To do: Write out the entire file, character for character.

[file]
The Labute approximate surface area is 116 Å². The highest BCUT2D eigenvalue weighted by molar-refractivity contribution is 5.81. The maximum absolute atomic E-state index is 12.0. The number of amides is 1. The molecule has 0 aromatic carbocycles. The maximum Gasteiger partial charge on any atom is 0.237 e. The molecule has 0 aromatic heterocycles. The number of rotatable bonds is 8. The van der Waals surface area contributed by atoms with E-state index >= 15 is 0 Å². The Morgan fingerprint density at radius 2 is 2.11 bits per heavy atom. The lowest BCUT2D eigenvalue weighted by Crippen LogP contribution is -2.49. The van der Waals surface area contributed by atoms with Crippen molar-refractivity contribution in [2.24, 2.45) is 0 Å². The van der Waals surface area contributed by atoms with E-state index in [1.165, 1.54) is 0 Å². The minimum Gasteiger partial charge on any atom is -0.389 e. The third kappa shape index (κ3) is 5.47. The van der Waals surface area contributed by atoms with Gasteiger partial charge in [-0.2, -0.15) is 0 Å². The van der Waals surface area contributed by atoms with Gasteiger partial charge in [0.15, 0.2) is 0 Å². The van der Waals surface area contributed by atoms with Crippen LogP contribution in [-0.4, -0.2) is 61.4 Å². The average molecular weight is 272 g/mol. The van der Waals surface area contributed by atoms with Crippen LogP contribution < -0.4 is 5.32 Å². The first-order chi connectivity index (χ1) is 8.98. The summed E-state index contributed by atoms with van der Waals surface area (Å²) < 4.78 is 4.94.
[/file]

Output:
The Labute approximate surface area is 116 Å². The highest BCUT2D eigenvalue weighted by molar-refractivity contribution is 5.81. The maximum absolute atomic E-state index is 12.0. The number of amides is 1. The molecule has 0 aromatic carbocycles. The maximum Gasteiger partial charge on any atom is 0.237 e. The molecule has 0 aromatic heterocycles. The number of rotatable bonds is 8. The van der Waals surface area contributed by atoms with E-state index >= 15 is 0 Å². The Morgan fingerprint density at radius 2 is 2.11 bits per heavy atom. The lowest BCUT2D eigenvalue weighted by Crippen LogP contribution is -2.49. The van der Waals surface area contributed by atoms with Crippen molar-refractivity contribution in [2.24, 2.45) is 0 Å². The van der Waals surface area contributed by atoms with E-state index in [1.165, 1.54) is 0 Å². The minimum Gasteiger partial charge on any atom is -0.389 e. The third kappa shape index (κ3) is 5.47. The van der Waals surface area contributed by atoms with Gasteiger partial charge in [-0.2, -0.15) is 0 Å². The van der Waals surface area contributed by atoms with Gasteiger partial charge in [0.15, 0.2) is 0 Å². The van der Waals surface area contributed by atoms with Crippen LogP contribution in [-0.4, -0.2) is 61.4 Å². The average molecular weight is 272 g/mol. The van der Waals surface area contributed by atoms with Crippen LogP contribution < -0.4 is 5.32 Å². The first-order chi connectivity index (χ1) is 8.98. The summed E-state index contributed by atoms with van der Waals surface area (Å²) < 4.78 is 4.94.